Louboutin’s win follows from a 2020 victory when the Supreme People’s Court of China ruled in favor of the brand. Confirming a decision from Beijing Higher People’s Court, which overturned an earlier determination of the Chinese National Intellectual Property Administration, the Supreme People’s Court held that even though single color marks are among the types of marks that are listed as protectable under Article 8 of the Chinese Trademark (which explicitly lists “combinations of colors” as eligible for registration), Louboutin’s red sole still amounts to a protectable mark. In that case, Supreme People’s Court was swayed by Louboutin’s submission of evidence showing that its red sole had acquired distinctiveness in the minds of Chinese consumers.
As the Beijing Higher People’s Court determined – and the Supreme People’s Court subsequently affirmed, Louboutin’s use of a single color on the soles of its shoes “is not excluded by the law from being registered as a trademark,” as long as the consuming public has come to associate the red shoe sole with a single source, something that Louboutin can establish by showing that it has been using the mark on goods in China for a while, that it has advertised its mark there, and consumers have, in fact, come to associated the red sole with a single source (which can be established by way of consumer surveys).
The court’s decision in the earlier case “opened a door for business owners to pursue trademark registration protection of non-traditional trademarks with sufficient distinctiveness,” Steve Zhao and Pei Lyu of the Beijing-based AnJie Law Firm stated at the time.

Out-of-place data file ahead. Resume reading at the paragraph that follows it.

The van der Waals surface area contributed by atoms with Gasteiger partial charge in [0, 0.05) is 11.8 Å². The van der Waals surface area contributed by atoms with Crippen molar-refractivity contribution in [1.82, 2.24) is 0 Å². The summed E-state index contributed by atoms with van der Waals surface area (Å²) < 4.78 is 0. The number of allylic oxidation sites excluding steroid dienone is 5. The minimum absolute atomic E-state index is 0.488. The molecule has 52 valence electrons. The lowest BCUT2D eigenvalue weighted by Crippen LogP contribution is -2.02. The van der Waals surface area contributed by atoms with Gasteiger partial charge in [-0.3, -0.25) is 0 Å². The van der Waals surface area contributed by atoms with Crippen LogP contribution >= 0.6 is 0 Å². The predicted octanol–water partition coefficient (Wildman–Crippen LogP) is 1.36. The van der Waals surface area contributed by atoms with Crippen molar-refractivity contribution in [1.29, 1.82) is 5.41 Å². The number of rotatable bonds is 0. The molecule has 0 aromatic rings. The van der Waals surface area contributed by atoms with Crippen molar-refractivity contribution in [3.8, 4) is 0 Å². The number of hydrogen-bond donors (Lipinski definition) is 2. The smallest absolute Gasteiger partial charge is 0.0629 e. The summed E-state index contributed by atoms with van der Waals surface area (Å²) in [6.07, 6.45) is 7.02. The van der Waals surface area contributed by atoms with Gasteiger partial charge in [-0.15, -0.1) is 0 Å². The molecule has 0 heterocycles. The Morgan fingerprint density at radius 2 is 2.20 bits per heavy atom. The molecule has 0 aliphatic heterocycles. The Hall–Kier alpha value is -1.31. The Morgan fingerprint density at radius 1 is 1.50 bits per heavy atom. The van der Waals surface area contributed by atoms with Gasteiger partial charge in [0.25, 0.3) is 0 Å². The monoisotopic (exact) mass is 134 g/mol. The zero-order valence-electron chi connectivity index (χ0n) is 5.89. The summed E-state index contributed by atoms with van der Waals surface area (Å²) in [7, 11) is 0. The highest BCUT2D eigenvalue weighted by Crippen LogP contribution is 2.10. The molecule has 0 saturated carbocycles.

The more recent outcome is the latest in a line of trademark and unfair competition cases (including one involving the shape of Chanel’s No. 5 fragrance bottle) that are resulting in wins for non-native brands, and thus, are proving to be beneficial not only for Louboutin but other brands, as well. Unfair competition cases, for one thing, are becoming “a valuable enforcement method for foreign companies to enforce intellectual property rights in China” – both when they have trademark registrations to point to (as Louboutin does) and also “when trademarks are unavailable, such as in the earlier New Balance/Barlun case,” according to Aaron Wininger, the director of Schwegman Lundberg & Woessner’s China Intellectual Property Practice.
As we noted in connection with the outcome in the Manolo Blahnik trademark case, which saw the Supreme People’s Court of China invalidate a China-based individual’s bad faith trademark registration targeting the famous footwear brand in July (a decision that is likely to pave the way for Blahnik to engage in a major expansion effort on the Chinese mainland), the Chinese National Intellectual Property Administration and Chinese courts at various levels, alike, are increasingly dealing wins for non-native brands that have become especially well known in other markets.
The result is likely to be increased confidence and investment in the Chinese market by Western brands, particularly as China continues to be a hot bed for luxury goods sales (even if it is currently being plagued by the impact of COVID lockdowns). Sales of personal luxury goods in mainland China grew by 36 percent year-over-year in 2021 to 471 billion yuan ($73.6 billion), keeping the country on track to nab the title of the world’s largest luxury goods market by 2025. Mainland China’s share of the global luxury market was up about 21 percent last year, according to Bain, whose analysts said early this year that they anticipate such growth to continue.